Spoilers alert—Bobby Knight dies—Mitch for Shreve
Mitch Daniels: "I’m breaking with an 11-year practice of refraining from any involvement or public statements about electoral politics beyond fulfilling my citizen’s duty of voting."
FOR THE HISTORY BOOKS: BOB KNIGHT DEAD AT 83.
Back in 2018, I wrote about Knight, politics, and Indiana basketball for POLITICO Magazine.
Donald Trump to Jim Banks in the Oval Office back then:
“You got to tell me, did Bobby Knight or Mike Pence get me more votes in Indiana?
“No question that Bobby Knight won the primary for you,” replied Banks, somewhat in jest, while standing next to the vice president, whom he had requested appear in the post-meeting photo op.
“Bobby Knight is such a great man—great man,” Trump said to Banks, the congressman told me years back.
GOV. ERIC HOLCOMB ON KNIGHT’S PASSING: “Coach Robert Montgomery Knight was a towering basketball figure and fighter, second to none. As a National Champion he became synonymous with our state and what Hoosier’s are all about: hard work, practice makes perfect, teamwork and a commitment to excellence. His teams were built around student-athletes and his influence prepared them for life after the ball stopped bouncing. There will never be another Coach Knight and the banners that hang in Assembly Hall will forever remind us of his time, impact and dominance. When Indiana builds our Mount Rushmore of Basketball, The General will surely be on it.”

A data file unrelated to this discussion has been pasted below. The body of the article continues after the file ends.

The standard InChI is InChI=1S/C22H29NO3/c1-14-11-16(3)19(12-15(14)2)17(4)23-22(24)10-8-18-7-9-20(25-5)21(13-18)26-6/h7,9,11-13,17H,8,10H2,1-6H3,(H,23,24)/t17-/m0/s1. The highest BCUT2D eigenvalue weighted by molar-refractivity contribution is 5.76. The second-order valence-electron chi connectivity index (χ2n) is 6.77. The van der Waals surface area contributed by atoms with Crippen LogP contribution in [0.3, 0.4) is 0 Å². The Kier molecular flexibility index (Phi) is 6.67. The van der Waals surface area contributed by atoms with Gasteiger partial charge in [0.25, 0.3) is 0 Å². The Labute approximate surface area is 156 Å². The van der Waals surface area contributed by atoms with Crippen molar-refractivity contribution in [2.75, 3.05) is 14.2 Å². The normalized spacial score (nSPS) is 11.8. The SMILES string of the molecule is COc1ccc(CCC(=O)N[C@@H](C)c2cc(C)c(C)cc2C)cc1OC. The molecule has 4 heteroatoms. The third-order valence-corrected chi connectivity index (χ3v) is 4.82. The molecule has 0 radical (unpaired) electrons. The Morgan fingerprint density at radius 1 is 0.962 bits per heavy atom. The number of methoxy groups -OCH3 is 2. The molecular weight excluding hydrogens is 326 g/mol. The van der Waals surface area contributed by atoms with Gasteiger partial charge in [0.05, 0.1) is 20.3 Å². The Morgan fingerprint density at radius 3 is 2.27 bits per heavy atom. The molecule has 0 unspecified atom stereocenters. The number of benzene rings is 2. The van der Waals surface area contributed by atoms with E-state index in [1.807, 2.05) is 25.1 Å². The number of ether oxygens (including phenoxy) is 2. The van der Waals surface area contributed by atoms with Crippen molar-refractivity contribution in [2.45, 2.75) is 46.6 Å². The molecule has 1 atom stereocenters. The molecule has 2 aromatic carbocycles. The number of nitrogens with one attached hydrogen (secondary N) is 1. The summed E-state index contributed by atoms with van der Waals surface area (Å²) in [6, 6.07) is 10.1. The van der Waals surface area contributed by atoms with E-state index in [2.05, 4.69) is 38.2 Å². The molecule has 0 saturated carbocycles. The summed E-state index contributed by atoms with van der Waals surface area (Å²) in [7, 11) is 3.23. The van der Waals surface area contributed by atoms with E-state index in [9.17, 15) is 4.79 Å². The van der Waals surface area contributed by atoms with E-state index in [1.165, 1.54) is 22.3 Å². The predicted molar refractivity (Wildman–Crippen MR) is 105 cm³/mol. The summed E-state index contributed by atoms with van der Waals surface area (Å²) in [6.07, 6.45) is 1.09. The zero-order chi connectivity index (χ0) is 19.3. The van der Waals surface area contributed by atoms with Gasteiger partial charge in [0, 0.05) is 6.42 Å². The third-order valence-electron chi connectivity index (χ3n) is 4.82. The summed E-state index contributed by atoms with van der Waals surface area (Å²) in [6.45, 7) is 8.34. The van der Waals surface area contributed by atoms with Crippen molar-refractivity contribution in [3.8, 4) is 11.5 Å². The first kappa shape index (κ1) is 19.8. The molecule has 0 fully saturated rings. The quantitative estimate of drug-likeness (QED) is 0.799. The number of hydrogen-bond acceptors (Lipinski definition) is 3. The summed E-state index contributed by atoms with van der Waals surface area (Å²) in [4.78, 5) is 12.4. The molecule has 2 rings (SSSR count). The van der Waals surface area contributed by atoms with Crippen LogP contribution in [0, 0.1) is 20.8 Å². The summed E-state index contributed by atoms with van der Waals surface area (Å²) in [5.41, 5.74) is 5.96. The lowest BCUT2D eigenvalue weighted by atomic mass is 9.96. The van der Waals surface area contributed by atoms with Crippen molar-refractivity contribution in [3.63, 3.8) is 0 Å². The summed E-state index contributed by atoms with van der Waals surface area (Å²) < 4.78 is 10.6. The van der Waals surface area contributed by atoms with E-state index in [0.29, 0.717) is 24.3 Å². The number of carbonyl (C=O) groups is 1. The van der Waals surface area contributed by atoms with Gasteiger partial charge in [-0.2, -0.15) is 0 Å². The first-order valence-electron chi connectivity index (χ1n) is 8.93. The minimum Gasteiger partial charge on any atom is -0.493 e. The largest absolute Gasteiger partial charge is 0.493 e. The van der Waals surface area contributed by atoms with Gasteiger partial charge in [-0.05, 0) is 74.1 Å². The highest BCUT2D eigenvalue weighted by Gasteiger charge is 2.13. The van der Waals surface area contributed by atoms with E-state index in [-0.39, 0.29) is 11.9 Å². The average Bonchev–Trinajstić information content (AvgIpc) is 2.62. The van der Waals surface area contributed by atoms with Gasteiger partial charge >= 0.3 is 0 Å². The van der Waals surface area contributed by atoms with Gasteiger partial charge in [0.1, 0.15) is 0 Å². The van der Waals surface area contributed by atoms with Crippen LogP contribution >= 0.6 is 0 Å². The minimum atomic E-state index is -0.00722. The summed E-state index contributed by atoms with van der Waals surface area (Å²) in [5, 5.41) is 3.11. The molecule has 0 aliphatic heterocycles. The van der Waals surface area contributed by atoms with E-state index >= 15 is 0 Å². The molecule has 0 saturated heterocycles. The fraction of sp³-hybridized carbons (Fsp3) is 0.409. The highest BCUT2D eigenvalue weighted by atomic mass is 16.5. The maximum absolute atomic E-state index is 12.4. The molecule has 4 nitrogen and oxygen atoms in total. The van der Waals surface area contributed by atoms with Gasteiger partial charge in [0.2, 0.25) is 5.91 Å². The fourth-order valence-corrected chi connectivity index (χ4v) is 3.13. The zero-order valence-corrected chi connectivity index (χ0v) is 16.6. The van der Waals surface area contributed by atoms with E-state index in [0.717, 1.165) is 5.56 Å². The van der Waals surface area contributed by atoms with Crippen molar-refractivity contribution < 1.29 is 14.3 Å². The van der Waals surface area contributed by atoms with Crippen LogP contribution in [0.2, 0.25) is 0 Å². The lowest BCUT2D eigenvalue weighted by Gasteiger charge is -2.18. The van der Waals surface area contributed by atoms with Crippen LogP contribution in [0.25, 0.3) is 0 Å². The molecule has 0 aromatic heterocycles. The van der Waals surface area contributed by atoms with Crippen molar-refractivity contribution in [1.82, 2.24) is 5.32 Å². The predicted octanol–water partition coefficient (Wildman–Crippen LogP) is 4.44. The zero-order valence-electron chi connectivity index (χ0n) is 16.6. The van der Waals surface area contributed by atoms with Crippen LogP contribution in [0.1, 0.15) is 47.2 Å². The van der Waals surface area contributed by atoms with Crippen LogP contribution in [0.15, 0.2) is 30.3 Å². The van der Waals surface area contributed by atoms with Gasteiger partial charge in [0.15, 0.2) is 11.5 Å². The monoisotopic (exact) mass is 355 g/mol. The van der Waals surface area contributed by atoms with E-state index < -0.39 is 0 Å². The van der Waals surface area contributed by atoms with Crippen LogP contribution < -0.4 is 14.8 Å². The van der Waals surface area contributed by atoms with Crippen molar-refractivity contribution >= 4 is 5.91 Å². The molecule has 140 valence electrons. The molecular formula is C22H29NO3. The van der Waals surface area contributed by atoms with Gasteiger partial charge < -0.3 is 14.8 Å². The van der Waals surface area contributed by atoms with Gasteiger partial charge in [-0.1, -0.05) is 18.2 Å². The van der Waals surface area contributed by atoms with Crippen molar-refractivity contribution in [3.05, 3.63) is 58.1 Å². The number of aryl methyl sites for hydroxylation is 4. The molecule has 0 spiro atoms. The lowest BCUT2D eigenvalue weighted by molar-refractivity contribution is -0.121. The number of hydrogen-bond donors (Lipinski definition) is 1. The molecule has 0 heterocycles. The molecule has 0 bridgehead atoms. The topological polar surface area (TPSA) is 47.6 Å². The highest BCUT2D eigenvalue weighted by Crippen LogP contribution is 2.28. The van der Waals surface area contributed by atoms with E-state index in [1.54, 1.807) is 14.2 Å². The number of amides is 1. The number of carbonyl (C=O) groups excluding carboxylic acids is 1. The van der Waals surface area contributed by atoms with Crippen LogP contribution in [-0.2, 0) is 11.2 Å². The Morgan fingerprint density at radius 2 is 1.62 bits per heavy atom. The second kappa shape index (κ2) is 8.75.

FIRST IN IMPORTANTVILLE: Indianapolis Republican mayoral candidate Jefferson Shreve, the wealthy former storage executive locked into the most expensive race in the city’s history at more than $20 million, tells me he is no longer spending money on polling.
“I just made the choice not to spend more money on polling in the last month,” Shreve told me this morning. In recent weeks, public and private polls him trailing incumbent Democratic Mayor Joe Hogsett.
BREAKING NEWS: Donald Trump comes out in favor of Sen. Mike Braun in the gubernatorial race, potentially deeply undercutting the gubernatorial bids of other Republican candidates Brad Chambers, Suzanne Crouch, Eric Doden and Curtis Hill in what is shaping up to be a very Trumpy environment next May. The news comes as Donald Trump Jr. is expected to visit the state next week for an event with Rep. Jim Banks.
“I am honored to have former President Donald J. Trump’s endorsement, as together we enacted the America First conservative economic agenda that lowered taxes, created good-paying Hoosier jobs, confirmed constitutionalists on the Supreme Court who protected life, and began building the wall to reduce illegal immigration. Like him, I'm a businessman who got involved in politics because I was worried about the direction of America and the politicians who failed to put the people first. In 2018, President Trump was incredibly helpful as together we defeated liberal Democrat Joe Donnelly, and his support will undoubtedly help in my journey to bring conservative Main Street solutions to Indiana.”
The only of Braun’s rivals to immediately respond to a request for comment was Lt. Gov. Suzanne Crouch, who said: “I’m working to get the endorsement of Hoosier voters. They want lower taxes, secure borders, and a stronger fight against crime. I’m just getting started.”
MITCH DITCHES POLITICAL SILENCE
Former Indiana Gov. Mitch Daniels is swearing off what is perhaps the most porous political vow of silence ever taken to back Shreve in the mayoral race. He drafted a letter to Marion County voters, the full text of which is below.